“First, video content and marketing associated with that is nearly doubling year-over-year in the second half of the year. And it continues to be a large increase both Q3 and Q4. In the quarter, in Q3 we added 18 fulfillment centers and we’ve added five more in October. For the year we’ll add 26. Most of those are in North America but that compares to 14 last year and I would look, looking back the last time we had double-digit increase in fulfillment centers was in 2012 when we added 11 in the third quarter.”

Initial fulfillment center costs include fixed and variable costs

“So those will dissipate as as they burn in. We’ve talked about fulfillment centers’ initial startup costs include increase in fixed costs but also variable cost as we train workers and also bring in inventory. And there’s a number of transportation costs also related to the startup of a new fulfillment center, both inbound and outbound. And they’re inherently less efficient than more established mature buildings, so there will be a cycle where those will be more productive next year than they are this year and more productive in 2018 than they are in 2017.”

$15 add on to Prime for fresh

“So yes, this quarter we launched in Northern Virginia, Maryland, Dallas and Chicago. We also launched a new pricing plan which is a monthly $14.99 add-on to Prime in the U.S. and we’ve expanded, as you know, previously into London. We’re very happy with the progression, both in the geographies that we’ve been in for a long time where we’re at, continuing to add zip codes and additional neighborhoods and also in these new cities. Certainly a business where we continue to work on costs and profitability, but we are finding it’s a very attractive service to our customers, which is what we’re after.”

Seeing a step up in investment

“The investment that we are seeing is a step-up versus what we have experienced in particularly the first half of this year and the last half, the second half of last year which I mentioned. But we have said investments are going to be lumpy. They are going to be high sometimes and they’ll be moderated at other times. We are right now, the second half of this year looks like a big step-up compared to the first half and it is. But again, it’s all areas that we will continue to invest in, some of which I just actually went through the laundry list. So I would not characterize it as a cycle. I would characterize it as continued investments. We make investments with the idea that they are going to pay off and they pay off in either directly in the business they’re in or in their contribution to the total business many times as a part of the Prime program.”

Blackstone 3Q16 Earnings Call Notes

The Blackstone Group LP (BX) Q3 2016 Results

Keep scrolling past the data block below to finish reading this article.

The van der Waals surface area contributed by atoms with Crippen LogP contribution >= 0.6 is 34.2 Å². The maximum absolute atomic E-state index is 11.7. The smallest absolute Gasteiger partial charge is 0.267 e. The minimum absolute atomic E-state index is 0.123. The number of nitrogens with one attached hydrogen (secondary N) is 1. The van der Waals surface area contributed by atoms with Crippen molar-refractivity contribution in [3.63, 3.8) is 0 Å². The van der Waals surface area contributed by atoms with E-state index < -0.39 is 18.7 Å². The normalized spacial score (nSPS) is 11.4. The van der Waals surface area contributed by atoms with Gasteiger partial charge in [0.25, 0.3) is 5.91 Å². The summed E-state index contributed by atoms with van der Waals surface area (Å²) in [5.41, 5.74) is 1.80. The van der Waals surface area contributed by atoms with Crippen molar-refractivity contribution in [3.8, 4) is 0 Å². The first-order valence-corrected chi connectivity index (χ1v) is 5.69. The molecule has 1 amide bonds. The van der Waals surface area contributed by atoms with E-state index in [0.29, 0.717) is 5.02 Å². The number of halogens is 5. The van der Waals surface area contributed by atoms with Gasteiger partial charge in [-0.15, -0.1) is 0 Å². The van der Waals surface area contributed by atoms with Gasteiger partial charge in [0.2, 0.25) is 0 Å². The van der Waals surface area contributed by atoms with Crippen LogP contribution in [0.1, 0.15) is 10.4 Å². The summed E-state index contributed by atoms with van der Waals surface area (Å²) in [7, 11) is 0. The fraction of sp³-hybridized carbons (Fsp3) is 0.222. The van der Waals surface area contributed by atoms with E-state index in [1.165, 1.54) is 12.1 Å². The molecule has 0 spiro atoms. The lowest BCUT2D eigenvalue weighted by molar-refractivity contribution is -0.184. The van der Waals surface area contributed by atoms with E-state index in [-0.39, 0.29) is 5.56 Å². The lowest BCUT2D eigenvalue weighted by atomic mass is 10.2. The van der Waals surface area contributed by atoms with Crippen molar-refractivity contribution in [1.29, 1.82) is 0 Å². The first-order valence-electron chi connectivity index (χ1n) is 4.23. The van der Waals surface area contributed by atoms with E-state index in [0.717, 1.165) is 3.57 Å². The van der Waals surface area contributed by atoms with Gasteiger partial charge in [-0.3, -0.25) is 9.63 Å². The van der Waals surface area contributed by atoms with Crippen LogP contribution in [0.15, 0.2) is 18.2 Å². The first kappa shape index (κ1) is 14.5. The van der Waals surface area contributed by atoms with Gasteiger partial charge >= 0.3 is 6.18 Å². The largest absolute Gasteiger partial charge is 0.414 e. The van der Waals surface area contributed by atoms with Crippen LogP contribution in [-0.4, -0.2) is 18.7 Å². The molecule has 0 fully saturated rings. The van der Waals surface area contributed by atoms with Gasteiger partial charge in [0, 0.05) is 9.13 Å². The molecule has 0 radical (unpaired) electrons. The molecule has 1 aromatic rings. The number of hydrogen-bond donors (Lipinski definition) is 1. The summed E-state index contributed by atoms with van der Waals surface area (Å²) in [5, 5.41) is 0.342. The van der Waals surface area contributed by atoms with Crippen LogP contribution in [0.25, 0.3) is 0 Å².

Stephen A. Schwarzman

Real estate remains an attractive asset class

“Real Estate remains an attractive asset class globally, although there is less distress today. We expect fundamentals to remain solid for the foreseeable future. In most markets, supply remains constrained. Demand for high-quality real estate is strong. Debt levels are not excessive and bank competition is diminished.”

Continue to invest capital at discounts to replacement cost

“We’ve been expecting interest rates to increase for some time and have baked that into our underwriting assumptions for new deals. Historically, when rates have increased, it’s generally been reflective of greater economic activity which in that scenario is good for our business. Against this backdrop, we continue to invest large-scale capital at discounts to physical replacement cost.”

Michael S. Chae – The Blackstone Group LP

There are some big winners in the hedge fund space

I guess, I’ll take that one. There’s a lot of activity in hedge funds and – but it’s not so much like the whole industry is under duress despite what you might read is, there are some big winners. There’re some sectors losing but there’re some big winners too. And what you’re really seeing is you’re seeing assets flowing from the sectors that have struggled to or distinguish themselves on returns to the sectors that are actually doing quite well. And I think your pricing power is kind of a function of where you are in that equation.”

Hamilton James

Drop in base rates was never fully passed on through cap rates

As rates rise, obviously, cap rates will sneak up but the drop in rates was not fully passed through on cap rates. In other words, a spread over base rates came up. So as rates rise, some of that will be absorbed we think by a return to more normal spreads. And we are not really in the business of betting on cap rates staying where they are. Usually, we buy something and we expect on exit cap rates to be higher anyway. That’s what we underwrite to. So that’s our premise and we think that as long as the environment stays healthy, it doesn’t have to be hot by any means. It just has to stay healthy the way it is today then rising rates are what we are expecting and we’re going to get our return